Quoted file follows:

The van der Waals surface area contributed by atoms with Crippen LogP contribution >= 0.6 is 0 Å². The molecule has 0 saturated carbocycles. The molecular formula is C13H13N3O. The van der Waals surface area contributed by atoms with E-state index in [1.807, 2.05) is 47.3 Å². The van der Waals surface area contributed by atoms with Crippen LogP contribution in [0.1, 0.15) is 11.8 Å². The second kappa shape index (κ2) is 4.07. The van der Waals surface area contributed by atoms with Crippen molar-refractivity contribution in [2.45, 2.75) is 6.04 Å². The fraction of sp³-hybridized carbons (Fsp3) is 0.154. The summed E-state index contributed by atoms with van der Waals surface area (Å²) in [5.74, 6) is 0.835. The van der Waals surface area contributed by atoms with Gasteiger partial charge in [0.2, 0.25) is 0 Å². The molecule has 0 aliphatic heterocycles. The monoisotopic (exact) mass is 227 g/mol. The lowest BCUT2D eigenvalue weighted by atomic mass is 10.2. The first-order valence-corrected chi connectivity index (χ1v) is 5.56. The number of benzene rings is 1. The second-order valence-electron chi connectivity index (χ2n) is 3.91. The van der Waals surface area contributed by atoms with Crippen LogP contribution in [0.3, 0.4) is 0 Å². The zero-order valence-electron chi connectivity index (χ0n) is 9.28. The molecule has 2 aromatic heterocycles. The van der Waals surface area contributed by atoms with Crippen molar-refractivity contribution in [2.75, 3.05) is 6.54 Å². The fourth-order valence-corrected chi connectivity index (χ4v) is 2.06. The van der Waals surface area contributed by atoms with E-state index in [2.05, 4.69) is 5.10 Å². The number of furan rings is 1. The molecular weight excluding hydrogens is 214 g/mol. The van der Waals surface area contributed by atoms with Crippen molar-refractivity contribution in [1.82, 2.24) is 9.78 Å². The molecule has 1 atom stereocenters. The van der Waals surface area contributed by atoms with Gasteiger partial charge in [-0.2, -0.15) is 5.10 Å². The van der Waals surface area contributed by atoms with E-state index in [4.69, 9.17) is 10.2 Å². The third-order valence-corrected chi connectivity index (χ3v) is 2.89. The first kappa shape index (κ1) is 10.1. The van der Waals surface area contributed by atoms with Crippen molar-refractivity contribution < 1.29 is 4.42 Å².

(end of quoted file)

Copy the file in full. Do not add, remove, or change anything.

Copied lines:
The van der Waals surface area contributed by atoms with Crippen LogP contribution >= 0.6 is 0 Å². The molecule has 0 saturated carbocycles. The molecular formula is C13H13N3O. The van der Waals surface area contributed by atoms with E-state index in [1.807, 2.05) is 47.3 Å². The van der Waals surface area contributed by atoms with Crippen LogP contribution in [0.1, 0.15) is 11.8 Å². The second kappa shape index (κ2) is 4.07. The van der Waals surface area contributed by atoms with Crippen molar-refractivity contribution in [2.45, 2.75) is 6.04 Å². The fraction of sp³-hybridized carbons (Fsp3) is 0.154. The summed E-state index contributed by atoms with van der Waals surface area (Å²) in [5.74, 6) is 0.835. The van der Waals surface area contributed by atoms with Gasteiger partial charge in [0.2, 0.25) is 0 Å². The molecule has 0 aliphatic heterocycles. The monoisotopic (exact) mass is 227 g/mol. The lowest BCUT2D eigenvalue weighted by atomic mass is 10.2. The first-order valence-corrected chi connectivity index (χ1v) is 5.56. The number of benzene rings is 1. The second-order valence-electron chi connectivity index (χ2n) is 3.91. The van der Waals surface area contributed by atoms with Crippen LogP contribution in [0.3, 0.4) is 0 Å². The zero-order valence-electron chi connectivity index (χ0n) is 9.28. The molecule has 2 aromatic heterocycles. The van der Waals surface area contributed by atoms with Crippen molar-refractivity contribution in [2.75, 3.05) is 6.54 Å². The fourth-order valence-corrected chi connectivity index (χ4v) is 2.06. The van der Waals surface area contributed by atoms with E-state index in [2.05, 4.69) is 5.10 Å². The number of furan rings is 1. The molecular weight excluding hydrogens is 214 g/mol. The van der Waals surface area contributed by atoms with Crippen molar-refractivity contribution in [1.82, 2.24) is 9.78 Å². The molecule has 1 atom stereocenters. The van der Waals surface area contributed by atoms with Gasteiger partial charge in [-0.2, -0.15) is 5.10 Å². The van der Waals surface area contributed by atoms with E-state index in [4.69, 9.17) is 10.2 Å². The third-order valence-corrected chi connectivity index (χ3v) is 2.89. The first kappa shape index (κ1) is 10.1. The van der Waals surface area contributed by atoms with Crippen molar-refractivity contribution < 1.29 is 4.42 Å².